Land Watermark

Watermark: Scratching the Surface of New York State’s Water Laws

Nov 02, 2015 Country Wisdom News
by Michael Nunziata
We cheered the British Crown at a party last month, recalling the autumn day in 1777 when its Navy sailed up the Hudson and its Army burned down Kingston. I paused to thank the Queen for the ice cubes clinking in my glass, a local grant of water descended in straight lines from a Woodstock faucet and the common laws of England.
The English doctrine of water rights is called riparianism/ Riparianism provides the basis for surface water allocation in 31 U.S. states. (Groundwater is a separate subject altogether.) New York is a riparian-rules state. Put simply, riparianism refers to the bundle of water use rights attached to certain waterfront properties such as those along rivers, lakes, and streams (“surface waters”). The usage rights belong to the owners of riparian lands. Usage rights do not necessarily mean ownership rights: the sovereign “owns” the water for the benefit of its citizens. The usage rights stay with the land, regardless of changes in ownership. The doctrine arrived here with the Crown’s colonial governors to manage settlement, trade, and industry across the water-rich colonies of the Atlantic seaboard.
Riparian rights include access to the water and its measured use for chosen purposes, though riparian owners are not obliged to use any water at all. For colonial riparians who did, the English rule required them to use the water on the same property it came from. This has changed: modern riparian owners can use the water both on the riparian land and off, so long as they don’t interfere too much with the ability of other riparian owners to use the water, too. There are no riparian rights in municipal reservoirs and most other artificial water bodies. And as with all laws, there are exceptions to nearly everything on this page.
The British went home after the Revolution, leaving their doctrine behind. The Crown’s sovereign authority over water rights passed to Congress, which in turn handed it over to each newly created state.
Riparianism is one of two competing systems of U.S. water rights that govern surface water allocation. The other doctrine is called prior appropriation. A state’s choice between the two depends on its own peculiarities of geography, climate, history, and population. But mainly it comes down to precipitation.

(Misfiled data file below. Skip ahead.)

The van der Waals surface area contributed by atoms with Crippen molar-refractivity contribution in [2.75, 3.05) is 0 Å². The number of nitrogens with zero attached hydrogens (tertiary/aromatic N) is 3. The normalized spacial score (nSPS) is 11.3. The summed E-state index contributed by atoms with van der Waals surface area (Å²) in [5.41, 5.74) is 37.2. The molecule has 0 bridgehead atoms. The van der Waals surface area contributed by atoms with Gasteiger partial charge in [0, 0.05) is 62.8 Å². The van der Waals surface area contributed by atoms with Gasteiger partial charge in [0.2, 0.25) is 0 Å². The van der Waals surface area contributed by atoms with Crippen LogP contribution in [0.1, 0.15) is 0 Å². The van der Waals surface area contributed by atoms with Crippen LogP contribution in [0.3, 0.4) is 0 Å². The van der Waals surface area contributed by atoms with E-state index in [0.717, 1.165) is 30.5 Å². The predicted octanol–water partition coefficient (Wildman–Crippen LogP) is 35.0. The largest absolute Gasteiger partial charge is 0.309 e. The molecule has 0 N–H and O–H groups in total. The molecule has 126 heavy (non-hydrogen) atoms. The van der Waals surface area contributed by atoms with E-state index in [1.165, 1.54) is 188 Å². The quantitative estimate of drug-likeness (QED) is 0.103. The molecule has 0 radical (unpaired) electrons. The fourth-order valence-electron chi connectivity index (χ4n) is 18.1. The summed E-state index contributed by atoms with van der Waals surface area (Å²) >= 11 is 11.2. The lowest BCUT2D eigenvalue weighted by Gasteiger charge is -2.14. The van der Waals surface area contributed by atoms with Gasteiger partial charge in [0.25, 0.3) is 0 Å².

The U.S. continental landmass is rather neatly divided into humid states and dry states. East of the Hundredth Meridian, crops will normally grow without irrigation. But in many lands west of the Line, farmers must carry the water they need to their fields. The two alternative water doctrines reflect this difference: most humid states have adopted riparian rules, just as prior appropriation took hold in states with little surface water and no direct connection to colonial England.
In contrast with riparian rights, which run with the land, prior appropriation rights follow a person. This doctrine grants water rights on a first-come, first-served basis to anyone who uses surface water in a “beneficial” way. Because appropriation rights do not attach to the land, appropriators are free to divert water long distances from its source. And unlike riparian owners, appropriators must actually use the water they’re granted or else forfeit their rights—and their water—to the next-served person waiting in a long line.
The two doctrines belong to the common law, which means case law: the laws derived from judicial decisions. In addition, the water rules of New York (and all U.S. states) are subject to a perfect raft of statutes and regulations that range from local ordinances all the way up to the U.S. Constitution, with the regulatory agencies pulling at the oars and the Navy lining the rails. If it sounds like a disaster it isn’t: each part serves a different aspect of water, such as trade, security, food, health, and energy, just to name a few. When the rules do collide—or when someone wants to know what “beneficial” means— it’s often the courts that resolve the conflict. If anything, it’s the gaps between the rules that want attention.
Hudson Valley residents live in a region that is abundantly blessed with water. The resource is finite while our demands upon it increase. The state understands its water needs and, more importantly, that water policy doesn’t stop at New York’s borders. The challenge ahead for all states is to measure the water we’ve got, protect it from pollution and plunder, and find ways to do more with less of it. I would drink a toast to that.


Michael Nunziata practices water law in New York state. Email him at